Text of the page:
Due to the nature of flat screen kiosks, the interactive ‘buttons’ on the screen are virtual buttons rather than using a physical keyboard. The software running on the kiosk recognises parts of the screen as buttons that activate other functionality. The screen can contain as many buttons as needs be, all of, which are flat. Because there are no mechanical keys to press, it means that there is less hardware on the machine that could get damaged during the day to day use or misuse. Therefore flat screen kiosks save money because they have fewer mechanical inputs which could be vandalised or misused.
The lack of keyboard on a flat screen kiosk means that the machine is more streamlined than other kiosks. Great if you want a kiosk on the wall or if you don’t much have floor space to accommodate a bulky, freestanding counterpart.
Should you find at a later date that you require an additional button on your application, with a flat-screen kiosk the software can fairly easily be changed to incorporate more buttons. This would not be possible if the hardware restricted the number of buttons available, and you probably have to replace the unit with a kiosk which offered you more buttons or more flexibility.
When touch screen kiosk software is developed, it is designed in a simple way that doesn’t assume that the user has any experience of computer technology. Touch screen buttons are big and bold and clearly says what will happen if the user presses the button. Screens are kept uncluttered with minimal text as so to keep the user of the machine at its very simplest. Additionally, the screen includes signposts and prompts to help the novice user navigate their way around the information and to access the areas which are of most interest to them.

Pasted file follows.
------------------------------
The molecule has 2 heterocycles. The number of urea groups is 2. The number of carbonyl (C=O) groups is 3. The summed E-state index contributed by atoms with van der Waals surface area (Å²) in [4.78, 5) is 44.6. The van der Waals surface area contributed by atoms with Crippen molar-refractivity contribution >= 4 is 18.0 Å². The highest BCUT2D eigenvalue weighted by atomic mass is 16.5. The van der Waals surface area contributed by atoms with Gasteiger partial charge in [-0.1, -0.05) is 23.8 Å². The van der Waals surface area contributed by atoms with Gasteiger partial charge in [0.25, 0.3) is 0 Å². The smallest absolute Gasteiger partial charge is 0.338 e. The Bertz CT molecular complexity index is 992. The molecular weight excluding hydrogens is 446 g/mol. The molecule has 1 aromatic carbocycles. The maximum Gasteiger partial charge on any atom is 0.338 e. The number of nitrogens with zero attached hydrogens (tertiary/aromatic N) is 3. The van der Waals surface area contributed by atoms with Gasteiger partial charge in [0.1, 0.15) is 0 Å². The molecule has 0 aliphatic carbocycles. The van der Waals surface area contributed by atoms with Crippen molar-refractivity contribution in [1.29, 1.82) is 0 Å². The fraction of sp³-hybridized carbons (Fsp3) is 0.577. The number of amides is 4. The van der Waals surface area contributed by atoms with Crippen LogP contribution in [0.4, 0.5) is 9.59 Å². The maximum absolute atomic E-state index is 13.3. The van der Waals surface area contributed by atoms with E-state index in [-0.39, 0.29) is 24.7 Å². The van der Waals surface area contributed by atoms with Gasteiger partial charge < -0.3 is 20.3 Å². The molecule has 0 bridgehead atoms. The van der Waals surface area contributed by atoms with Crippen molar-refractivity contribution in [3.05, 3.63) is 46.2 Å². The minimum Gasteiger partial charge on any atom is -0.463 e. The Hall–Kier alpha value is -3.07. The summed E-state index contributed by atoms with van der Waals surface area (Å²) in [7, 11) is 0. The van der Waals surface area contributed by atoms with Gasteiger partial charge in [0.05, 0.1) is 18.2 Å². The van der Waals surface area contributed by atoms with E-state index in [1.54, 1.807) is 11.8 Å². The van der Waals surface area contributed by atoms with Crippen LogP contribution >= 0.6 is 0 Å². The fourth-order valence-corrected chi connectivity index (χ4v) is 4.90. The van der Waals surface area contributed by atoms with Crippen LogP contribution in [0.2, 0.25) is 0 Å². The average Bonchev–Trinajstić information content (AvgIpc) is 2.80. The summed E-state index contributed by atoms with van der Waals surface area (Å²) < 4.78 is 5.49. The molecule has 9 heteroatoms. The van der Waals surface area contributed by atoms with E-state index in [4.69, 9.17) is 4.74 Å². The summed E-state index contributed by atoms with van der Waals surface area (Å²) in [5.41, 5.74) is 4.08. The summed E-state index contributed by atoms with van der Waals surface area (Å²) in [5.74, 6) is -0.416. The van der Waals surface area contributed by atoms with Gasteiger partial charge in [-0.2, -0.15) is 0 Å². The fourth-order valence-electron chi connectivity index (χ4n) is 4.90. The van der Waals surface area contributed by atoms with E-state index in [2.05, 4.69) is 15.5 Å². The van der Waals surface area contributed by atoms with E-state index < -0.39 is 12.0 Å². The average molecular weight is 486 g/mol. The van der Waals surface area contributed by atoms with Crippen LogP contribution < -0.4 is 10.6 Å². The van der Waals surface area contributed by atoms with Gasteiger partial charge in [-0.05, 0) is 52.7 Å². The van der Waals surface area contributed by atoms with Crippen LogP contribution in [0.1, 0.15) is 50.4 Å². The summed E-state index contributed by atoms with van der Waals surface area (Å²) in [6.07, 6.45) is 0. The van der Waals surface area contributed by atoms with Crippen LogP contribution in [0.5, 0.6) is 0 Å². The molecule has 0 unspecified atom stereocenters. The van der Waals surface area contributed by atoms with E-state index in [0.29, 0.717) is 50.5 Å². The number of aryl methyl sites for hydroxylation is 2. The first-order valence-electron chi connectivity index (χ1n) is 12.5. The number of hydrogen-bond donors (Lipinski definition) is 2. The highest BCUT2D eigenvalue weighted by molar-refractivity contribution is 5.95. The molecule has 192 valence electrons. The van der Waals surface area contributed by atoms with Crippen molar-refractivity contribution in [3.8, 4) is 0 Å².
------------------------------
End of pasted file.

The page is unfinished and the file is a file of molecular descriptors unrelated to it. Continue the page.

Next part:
Because a touch screen kiosk requires less hardware, they can be made in a portable form, ideal for taking to groups, clubs or meetings. The portable kiosk can contain all of the same software as a full-sized kiosk, but it has the advantage of mobility, so it can be taken to the users.
Touch screen devices are becoming a familiar sight in everyday life now with mobile phones adopting touch screens and touch screen EPOS systems now available in many supermarkets for customers to use.
There is, however, a limit to how easy a touchscreen button system using on-screen keyboard will be compared with having a real physical keyboard. For people with sight difficulties, specialist physical keyboards are available with brail lettering on the keys. While some work can be done with contrasting colours and large buttons on the screen, for some, a physical keyboard remains the only practical option.
At the time of writing this article, new technologies are being seen on the market whereby a user can interact with the kiosk simply by arm or hand gestures and one would presume it only a matter of time before this technology will be seen on touch screen kiosks too.